H3D receives SAMRC grant for COVID-19 research project

18 May 2021 - 07:45

H3D is very excited to be part of the BRICS and international fight against  COVID-19 with our successfully awarded proposal "Multidisciplinary platform based on artificial intelligence for accelerating drug discovery and repurposing for COVID-19".

Prof Glenda Gra, SAMRC President and CEO had this to say "A lot has happened in the fight against COVID-19 since we last launched the call - now the biggest vaccination campaign in history is underway with millions of doses being administered globally, including South Africa. However, much work is still needed especially in the areas of innovative diagnostic tools and the search for more effective drugs and vaccines,”


Read the full article here

To mark the day, we asked our female scientists at H3D to reflect on their experiences and offer their advice.

Girls and women are often told that science is a men's field. I don't think we are less capable. We may have a different approach but we also have ideas. And we can be very efficient.

Dr Claire le Manach, senior investigator


I was once told by a senior scientist that if I wasn't married by the time I got my PhD that it would be unlikely that I would after that. This was a very daunting thing to be told at all of 21 and only enhanced the stereotype of the cold spinster female scientist. Being both very stubborn and very passionate about science I continued regardless and have been pleasantly surprised by how wrong that stereotype is. The culture of science is changing; what was once exclusively a boys club that required total life devotion is now a diverse environment that is beginning to encourage healthy work-life boundaries. While there is still a long way to go, it is great to know that as a female scientist you no longer have to choose between a career and a family if that's something you desire. I'm learning that I can have the life I create the space for and still be a solid researcher. Despite being constantly challenging, I love working in STEM. Being a woman in STEM has been an interesting and intense journey that has grown me as a person more that I thought possible. I'm grateful that for the most part I have been very supported. I have no doubt that having that level of support has gotten me where I am and as a result I am very conscious about actively supporting other scientists - especially fellow women in STEM.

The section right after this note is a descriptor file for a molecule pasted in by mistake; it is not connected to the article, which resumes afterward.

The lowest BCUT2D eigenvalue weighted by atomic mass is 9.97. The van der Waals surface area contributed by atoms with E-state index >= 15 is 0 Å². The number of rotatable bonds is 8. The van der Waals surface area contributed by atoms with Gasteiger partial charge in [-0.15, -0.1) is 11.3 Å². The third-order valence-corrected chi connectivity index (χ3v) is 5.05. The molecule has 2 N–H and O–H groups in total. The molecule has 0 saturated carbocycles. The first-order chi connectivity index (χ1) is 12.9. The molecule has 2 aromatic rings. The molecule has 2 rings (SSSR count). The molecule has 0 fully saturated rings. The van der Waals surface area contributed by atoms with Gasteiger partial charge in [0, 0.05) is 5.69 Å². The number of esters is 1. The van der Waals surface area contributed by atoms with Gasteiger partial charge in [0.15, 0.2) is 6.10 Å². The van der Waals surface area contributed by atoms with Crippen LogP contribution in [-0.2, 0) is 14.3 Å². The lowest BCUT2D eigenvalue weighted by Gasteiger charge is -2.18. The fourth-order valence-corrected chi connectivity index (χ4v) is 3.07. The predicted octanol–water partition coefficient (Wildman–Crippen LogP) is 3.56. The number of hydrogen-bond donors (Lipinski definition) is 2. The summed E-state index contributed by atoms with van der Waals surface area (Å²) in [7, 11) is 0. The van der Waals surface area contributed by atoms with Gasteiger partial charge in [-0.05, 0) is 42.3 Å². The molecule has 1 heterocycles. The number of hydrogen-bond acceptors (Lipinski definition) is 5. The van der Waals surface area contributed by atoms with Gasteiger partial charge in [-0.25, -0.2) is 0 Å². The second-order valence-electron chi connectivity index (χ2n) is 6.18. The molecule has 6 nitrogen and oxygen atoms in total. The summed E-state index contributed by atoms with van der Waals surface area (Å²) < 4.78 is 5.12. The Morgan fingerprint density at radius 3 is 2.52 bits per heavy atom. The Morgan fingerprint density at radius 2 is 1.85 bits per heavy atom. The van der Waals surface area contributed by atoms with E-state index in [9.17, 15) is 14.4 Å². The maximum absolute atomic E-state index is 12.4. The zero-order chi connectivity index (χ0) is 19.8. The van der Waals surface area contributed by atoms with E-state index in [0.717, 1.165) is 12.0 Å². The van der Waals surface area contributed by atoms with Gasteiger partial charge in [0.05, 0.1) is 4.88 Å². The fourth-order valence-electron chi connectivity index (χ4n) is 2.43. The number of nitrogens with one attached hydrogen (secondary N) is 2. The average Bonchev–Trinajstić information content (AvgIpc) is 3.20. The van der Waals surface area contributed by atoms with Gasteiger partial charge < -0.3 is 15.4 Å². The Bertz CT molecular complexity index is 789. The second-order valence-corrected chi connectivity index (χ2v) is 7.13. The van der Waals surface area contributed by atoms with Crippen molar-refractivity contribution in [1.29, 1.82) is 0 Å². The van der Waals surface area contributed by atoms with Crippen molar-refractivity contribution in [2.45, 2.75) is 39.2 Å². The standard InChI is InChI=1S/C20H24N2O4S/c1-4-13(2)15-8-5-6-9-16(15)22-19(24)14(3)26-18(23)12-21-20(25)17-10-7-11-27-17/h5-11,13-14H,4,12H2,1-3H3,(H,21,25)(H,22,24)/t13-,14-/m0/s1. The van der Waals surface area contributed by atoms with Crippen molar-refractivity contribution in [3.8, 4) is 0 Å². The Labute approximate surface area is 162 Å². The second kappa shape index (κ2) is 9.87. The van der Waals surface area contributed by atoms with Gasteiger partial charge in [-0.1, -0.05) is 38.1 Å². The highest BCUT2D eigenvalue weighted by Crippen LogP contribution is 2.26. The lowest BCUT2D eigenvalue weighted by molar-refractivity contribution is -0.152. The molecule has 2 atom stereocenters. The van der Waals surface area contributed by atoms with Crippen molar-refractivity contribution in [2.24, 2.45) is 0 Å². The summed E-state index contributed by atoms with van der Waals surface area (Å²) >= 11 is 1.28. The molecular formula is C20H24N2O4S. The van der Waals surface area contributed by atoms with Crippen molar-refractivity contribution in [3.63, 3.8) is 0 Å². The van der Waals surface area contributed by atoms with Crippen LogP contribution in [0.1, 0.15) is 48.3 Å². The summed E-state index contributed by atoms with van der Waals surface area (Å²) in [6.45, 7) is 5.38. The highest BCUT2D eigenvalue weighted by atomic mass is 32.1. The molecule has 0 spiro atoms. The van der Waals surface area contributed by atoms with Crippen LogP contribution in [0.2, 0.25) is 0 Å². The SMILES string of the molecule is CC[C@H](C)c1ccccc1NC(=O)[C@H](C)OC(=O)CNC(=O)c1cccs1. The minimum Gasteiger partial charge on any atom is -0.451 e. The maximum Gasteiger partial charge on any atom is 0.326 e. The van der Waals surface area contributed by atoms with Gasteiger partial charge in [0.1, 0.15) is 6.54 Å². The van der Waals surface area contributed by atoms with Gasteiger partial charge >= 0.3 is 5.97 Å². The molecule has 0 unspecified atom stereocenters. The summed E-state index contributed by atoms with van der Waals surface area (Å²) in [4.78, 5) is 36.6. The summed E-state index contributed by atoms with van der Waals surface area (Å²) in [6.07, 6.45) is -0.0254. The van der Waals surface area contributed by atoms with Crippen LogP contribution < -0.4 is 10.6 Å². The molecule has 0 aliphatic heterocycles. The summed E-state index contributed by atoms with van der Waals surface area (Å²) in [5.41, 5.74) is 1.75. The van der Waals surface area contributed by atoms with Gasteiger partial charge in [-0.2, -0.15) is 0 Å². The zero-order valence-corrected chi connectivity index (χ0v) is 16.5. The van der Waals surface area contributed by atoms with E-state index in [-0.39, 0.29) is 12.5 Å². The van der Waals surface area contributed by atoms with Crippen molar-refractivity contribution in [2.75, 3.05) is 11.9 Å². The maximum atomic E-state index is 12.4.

Dr Jean Dam, Investigator



Photo credit: Natasha Dzhola / © Culture Trip


Don't let anyone use the excuse of you being a woman to limit your aspirations, whether in science, in sports, in art or in life. Noone can tell you what you'd like to be or to achieve. You're the only person who knows so go for it!

Dr Claire le Manach, Senior Investigator


Research is hard and great science cannot be done alone. It is so important to be plugged into a network of people (both male and female) who can provide encouragement, guidance and inspiration. You need to have people who can be a sounding board and who can help you clarify and achieve your goals. I have met such incredible female scientists who inspire and support me and am lucky to have a close group of friends in STEM who understand the demands and stresses and are a fantastic sounding board. It's also important to have friends outside of STEM who keep you plugged into the world - it's easy to get consumed in your work and having non-STEM connections helps keep you rooted. The other piece of advice I would give is to always be someone who is teachable. Working in STEM will humble you regularly. Be open to learning new things. Be open to asking for help. Be open to different ways of doing things. Learning from others will expose you to different ways of thinking and elevate your own research.

Dr Jean Dam, Investigator


Women are our greatest resource. Let us encourage one another and our young girls that a career in STEM is not only possible but the doorway to social, political and educational change.


 Wathint Abafazi Wathint Imbokodo! (you strike a woman, you strike a rock)

Article by Alacia Armstrong